How to get the desired quaternion representation from a rotation matrix?

16 views (last 30 days)
(For a little bit of context, I'm working with an attitude-determination algorithm called TRIAD and the software called STK, and I'm trying to make their results consistent.)
Let's say I have this rotation matrix:
BN = [0.7505 0.1707 -0.6384
0.1574 0.8921 0.4236
0.6418 -0.4184 0.6427];
(It could be verified that it has a determinant of 1.)
If I convert it to quaternions with the first component being the scalar,
quat = rotm2quat(BN)
the result is [0.9063 0.2323 0.3532 0.0037].
However, my desired representation (from the STK output) is [-0.9063 -0.2323 -0.3532 -0.0037].
It could be verified that these two representations yield the same Euler angles using the "quat2eul" function.
What can I do to achieve the desired quaternion representation? The issue isn't as simple as adding a negative sign, because for the rotation matrix,
rotm = [0.8138 0.4698 -0.3420
-0.4410 0.8826 0.1632
0.3785 0.0180 0.9254];
the converted quaternion representation is exactly the same as the desired quaternion representation.
Thanks so much in advance!
Here's a potentially useful reference from STK:

Accepted Answer

James Tursa
James Tursa on 28 Jun 2021
As you already know, both q and -q represent the same rotation. Which sign to pick is entirely up to the underlying algorithm. So the only way to match STK exactly in all cases is to know exactly how STK picks these signs in all cases. Unless you have access to their underlying algorithms, how do you expect to do this? Has STK published this algorithm for you to use? Short of that, you would probably have to run a bunch of constructed test cases to try and figure it out. What is the reason you must match STK?
The sign choice can affect downstream calculations, so it is important to be consistent. E.g., if this is being passed off to a control system you might want to ensure the quaternion scalar element is non-negative so that the physical rotation the control system commands is the "short" way in instead of the "long" way. Or if you are generating a sequence of quaternions from a sequence of rotation matrices the choice may be to ensure that the largest magnitude quaternion element does not change sign from one q to the next q. Etc.
Bottom line is you will need to figure out what type of consistency makes sense for your application and work with that.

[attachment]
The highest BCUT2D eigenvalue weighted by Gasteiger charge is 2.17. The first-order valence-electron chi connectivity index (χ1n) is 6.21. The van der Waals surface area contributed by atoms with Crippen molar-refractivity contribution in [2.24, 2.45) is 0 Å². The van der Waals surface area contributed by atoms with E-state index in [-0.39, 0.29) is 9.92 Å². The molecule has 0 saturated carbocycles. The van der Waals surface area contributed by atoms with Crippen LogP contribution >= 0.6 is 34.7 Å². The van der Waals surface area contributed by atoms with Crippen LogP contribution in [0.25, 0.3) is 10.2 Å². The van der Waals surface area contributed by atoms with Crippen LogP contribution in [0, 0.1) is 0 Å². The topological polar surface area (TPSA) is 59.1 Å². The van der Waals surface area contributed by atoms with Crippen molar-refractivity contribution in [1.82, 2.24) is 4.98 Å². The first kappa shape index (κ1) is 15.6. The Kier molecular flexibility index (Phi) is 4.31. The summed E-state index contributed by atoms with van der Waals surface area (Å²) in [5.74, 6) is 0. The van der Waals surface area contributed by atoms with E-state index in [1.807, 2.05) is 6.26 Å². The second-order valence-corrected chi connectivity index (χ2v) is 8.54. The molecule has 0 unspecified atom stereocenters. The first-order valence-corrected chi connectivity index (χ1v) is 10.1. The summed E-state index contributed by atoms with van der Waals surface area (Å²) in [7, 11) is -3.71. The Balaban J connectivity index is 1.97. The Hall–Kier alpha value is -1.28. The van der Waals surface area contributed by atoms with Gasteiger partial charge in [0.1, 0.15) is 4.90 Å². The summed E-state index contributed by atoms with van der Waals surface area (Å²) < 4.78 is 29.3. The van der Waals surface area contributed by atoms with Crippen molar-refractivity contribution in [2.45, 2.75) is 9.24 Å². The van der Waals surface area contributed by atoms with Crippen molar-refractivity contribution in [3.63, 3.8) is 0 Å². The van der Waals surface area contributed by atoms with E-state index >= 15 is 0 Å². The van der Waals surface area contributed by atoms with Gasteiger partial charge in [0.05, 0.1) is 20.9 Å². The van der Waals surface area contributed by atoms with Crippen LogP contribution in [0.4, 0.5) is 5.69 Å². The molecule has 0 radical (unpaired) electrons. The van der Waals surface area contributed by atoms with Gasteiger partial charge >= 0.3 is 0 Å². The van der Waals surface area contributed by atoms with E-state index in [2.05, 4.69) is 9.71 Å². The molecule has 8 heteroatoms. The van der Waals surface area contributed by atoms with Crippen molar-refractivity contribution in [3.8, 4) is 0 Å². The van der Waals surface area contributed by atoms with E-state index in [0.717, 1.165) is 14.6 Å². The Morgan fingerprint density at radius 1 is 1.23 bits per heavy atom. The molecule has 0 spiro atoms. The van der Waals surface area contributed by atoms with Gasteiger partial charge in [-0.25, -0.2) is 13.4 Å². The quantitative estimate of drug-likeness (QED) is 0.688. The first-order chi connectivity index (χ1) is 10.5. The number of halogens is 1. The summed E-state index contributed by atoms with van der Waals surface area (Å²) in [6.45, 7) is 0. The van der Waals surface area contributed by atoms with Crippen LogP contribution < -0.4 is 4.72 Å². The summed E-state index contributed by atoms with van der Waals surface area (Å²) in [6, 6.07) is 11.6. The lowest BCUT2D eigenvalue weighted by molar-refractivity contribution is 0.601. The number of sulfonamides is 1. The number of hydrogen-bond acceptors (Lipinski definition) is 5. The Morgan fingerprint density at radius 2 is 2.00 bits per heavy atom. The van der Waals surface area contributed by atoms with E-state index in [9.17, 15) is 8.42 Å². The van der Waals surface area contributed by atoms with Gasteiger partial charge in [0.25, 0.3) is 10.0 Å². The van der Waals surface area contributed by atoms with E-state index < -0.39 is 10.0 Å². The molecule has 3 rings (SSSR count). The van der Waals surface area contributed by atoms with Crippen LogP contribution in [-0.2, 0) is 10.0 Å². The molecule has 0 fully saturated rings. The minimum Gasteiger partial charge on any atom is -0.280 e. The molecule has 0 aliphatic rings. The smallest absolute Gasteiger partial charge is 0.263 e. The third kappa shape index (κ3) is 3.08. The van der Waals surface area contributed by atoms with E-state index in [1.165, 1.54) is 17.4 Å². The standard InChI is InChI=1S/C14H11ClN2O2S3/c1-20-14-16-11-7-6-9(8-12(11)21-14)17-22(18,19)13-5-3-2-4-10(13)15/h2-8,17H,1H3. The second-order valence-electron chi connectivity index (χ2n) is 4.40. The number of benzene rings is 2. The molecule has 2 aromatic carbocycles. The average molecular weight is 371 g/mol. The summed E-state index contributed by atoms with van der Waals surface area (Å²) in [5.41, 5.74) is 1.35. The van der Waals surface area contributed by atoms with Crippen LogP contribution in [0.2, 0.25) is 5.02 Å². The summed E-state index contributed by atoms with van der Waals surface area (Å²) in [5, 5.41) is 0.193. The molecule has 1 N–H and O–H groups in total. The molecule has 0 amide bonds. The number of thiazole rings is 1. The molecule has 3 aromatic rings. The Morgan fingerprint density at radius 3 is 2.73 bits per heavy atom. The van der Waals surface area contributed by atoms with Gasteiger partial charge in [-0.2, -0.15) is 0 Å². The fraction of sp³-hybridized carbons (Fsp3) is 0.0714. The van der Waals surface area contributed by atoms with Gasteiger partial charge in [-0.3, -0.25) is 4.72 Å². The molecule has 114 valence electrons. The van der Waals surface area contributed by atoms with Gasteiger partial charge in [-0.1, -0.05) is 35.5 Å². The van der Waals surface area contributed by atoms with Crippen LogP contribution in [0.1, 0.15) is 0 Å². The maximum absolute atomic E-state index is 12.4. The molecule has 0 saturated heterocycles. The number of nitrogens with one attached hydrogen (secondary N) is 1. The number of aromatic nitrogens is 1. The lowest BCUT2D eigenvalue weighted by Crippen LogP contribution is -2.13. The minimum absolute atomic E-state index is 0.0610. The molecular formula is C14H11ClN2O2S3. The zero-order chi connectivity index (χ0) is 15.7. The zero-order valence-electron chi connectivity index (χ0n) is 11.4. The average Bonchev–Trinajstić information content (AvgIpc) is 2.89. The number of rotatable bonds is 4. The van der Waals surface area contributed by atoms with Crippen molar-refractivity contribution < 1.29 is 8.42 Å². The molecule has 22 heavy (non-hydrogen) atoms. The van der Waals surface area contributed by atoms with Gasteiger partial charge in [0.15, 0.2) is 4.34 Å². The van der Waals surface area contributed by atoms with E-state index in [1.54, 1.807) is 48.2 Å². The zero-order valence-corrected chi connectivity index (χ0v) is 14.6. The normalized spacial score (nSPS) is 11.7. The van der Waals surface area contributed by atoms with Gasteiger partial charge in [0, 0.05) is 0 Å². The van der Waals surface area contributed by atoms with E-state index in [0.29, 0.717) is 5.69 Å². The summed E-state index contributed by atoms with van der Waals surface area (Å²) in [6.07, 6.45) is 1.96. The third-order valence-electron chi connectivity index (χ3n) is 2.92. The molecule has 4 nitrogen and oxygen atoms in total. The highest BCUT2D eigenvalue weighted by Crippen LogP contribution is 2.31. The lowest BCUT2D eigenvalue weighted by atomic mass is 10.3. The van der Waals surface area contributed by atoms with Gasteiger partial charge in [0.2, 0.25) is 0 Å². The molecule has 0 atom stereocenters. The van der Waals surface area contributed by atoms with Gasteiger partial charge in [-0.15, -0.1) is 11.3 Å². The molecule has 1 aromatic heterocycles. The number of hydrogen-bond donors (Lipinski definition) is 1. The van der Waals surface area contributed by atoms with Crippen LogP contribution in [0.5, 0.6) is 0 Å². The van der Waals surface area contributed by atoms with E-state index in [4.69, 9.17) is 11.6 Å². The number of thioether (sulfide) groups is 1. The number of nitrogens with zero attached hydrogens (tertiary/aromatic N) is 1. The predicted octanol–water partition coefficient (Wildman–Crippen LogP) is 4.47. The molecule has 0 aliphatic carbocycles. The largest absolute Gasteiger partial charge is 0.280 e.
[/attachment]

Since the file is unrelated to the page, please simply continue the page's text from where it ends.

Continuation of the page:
1 Comment
David Li
David Li on 28 Jun 2021
Thank you. At the time I posted my question, I didn't know enough about quaternions to be confident that every rotation could be represented by two quaternion representations. I later learned about the "short rotations" and "long rotations" corresponding to the two representations, and only then did it dawn on me that the representations described the exact same rotation.
Another reason I was trying to line up the MATLAB representations with STK representations was that I heard quaternions were more numerically stable than Euler angles and so I falsely assumed that if the Euler angles matched up, the quaternions should, too.
The script involving this issue is mostly for demonstration purposes - it serves as a reference (for any member on my MiTEE team) for the implementation of the TRIAD algorithm and intends to show its agreement with the STK data. Now that I know the TRIAD algorithm does agree with STK but there's no easy way to make the calculated quaternion representation identical to that of STK, it makes the most sense to me to discard the quaternion conversions and just stick to Euler angles instead (for clarity purposes). We'd also use the TRIAD algorithm to do attitude determination with the actual data, but the quaternions can also be avoided to do the required calculations.

Sign in to comment.

More Answers (0)


Find more on Coordinate Transformations and Trajectories in Help Center and File Exchange

Community Treasure Hunt

Find the treasures in MATLAB Central and discover how the community can help you!

Start Hunting!